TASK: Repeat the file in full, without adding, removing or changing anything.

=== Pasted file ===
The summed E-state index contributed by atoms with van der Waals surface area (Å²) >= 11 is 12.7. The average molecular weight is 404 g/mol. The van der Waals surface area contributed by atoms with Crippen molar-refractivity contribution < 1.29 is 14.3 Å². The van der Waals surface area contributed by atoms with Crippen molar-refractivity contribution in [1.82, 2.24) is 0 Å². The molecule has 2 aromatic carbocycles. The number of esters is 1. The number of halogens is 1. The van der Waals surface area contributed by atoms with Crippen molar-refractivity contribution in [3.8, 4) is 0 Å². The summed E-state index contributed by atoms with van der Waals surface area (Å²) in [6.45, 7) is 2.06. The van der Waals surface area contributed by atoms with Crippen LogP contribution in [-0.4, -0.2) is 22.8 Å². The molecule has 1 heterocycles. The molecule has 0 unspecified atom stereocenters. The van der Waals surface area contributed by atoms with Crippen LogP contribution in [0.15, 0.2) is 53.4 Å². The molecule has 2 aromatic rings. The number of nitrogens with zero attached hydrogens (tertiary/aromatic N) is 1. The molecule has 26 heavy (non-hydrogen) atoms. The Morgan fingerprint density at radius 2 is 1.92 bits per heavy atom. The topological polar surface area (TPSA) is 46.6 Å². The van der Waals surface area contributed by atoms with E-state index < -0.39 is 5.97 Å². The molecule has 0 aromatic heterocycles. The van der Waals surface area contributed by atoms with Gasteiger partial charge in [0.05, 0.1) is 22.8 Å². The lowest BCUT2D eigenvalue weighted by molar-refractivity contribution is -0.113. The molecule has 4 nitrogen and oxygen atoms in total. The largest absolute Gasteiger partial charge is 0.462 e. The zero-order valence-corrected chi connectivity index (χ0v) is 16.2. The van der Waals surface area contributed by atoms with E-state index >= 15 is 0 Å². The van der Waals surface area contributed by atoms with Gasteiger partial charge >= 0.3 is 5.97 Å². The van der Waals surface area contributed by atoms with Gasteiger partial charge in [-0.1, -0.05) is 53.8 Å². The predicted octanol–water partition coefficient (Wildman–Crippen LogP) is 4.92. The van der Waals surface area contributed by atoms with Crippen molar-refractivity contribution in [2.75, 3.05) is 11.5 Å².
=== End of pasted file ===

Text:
The summed E-state index contributed by atoms with van der Waals surface area (Å²) >= 11 is 12.7. The average molecular weight is 404 g/mol. The van der Waals surface area contributed by atoms with Crippen molar-refractivity contribution < 1.29 is 14.3 Å². The van der Waals surface area contributed by atoms with Crippen molar-refractivity contribution in [1.82, 2.24) is 0 Å². The molecule has 2 aromatic carbocycles. The number of esters is 1. The number of halogens is 1. The van der Waals surface area contributed by atoms with Crippen molar-refractivity contribution in [3.8, 4) is 0 Å². The summed E-state index contributed by atoms with van der Waals surface area (Å²) in [6.45, 7) is 2.06. The van der Waals surface area contributed by atoms with Crippen LogP contribution in [-0.4, -0.2) is 22.8 Å². The molecule has 1 heterocycles. The molecule has 0 unspecified atom stereocenters. The van der Waals surface area contributed by atoms with Crippen LogP contribution in [0.15, 0.2) is 53.4 Å². The molecule has 2 aromatic rings. The number of nitrogens with zero attached hydrogens (tertiary/aromatic N) is 1. The molecule has 26 heavy (non-hydrogen) atoms. The Morgan fingerprint density at radius 2 is 1.92 bits per heavy atom. The topological polar surface area (TPSA) is 46.6 Å². The van der Waals surface area contributed by atoms with E-state index < -0.39 is 5.97 Å². The molecule has 0 aromatic heterocycles. The van der Waals surface area contributed by atoms with Gasteiger partial charge in [0.05, 0.1) is 22.8 Å². The lowest BCUT2D eigenvalue weighted by molar-refractivity contribution is -0.113. The molecule has 4 nitrogen and oxygen atoms in total. The largest absolute Gasteiger partial charge is 0.462 e. The zero-order valence-corrected chi connectivity index (χ0v) is 16.2. The van der Waals surface area contributed by atoms with E-state index >= 15 is 0 Å². The van der Waals surface area contributed by atoms with Gasteiger partial charge >= 0.3 is 5.97 Å². The van der Waals surface area contributed by atoms with Gasteiger partial charge in [-0.1, -0.05) is 53.8 Å². The predicted octanol–water partition coefficient (Wildman–Crippen LogP) is 4.92. The van der Waals surface area contributed by atoms with Crippen molar-refractivity contribution in [2.75, 3.05) is 11.5 Å².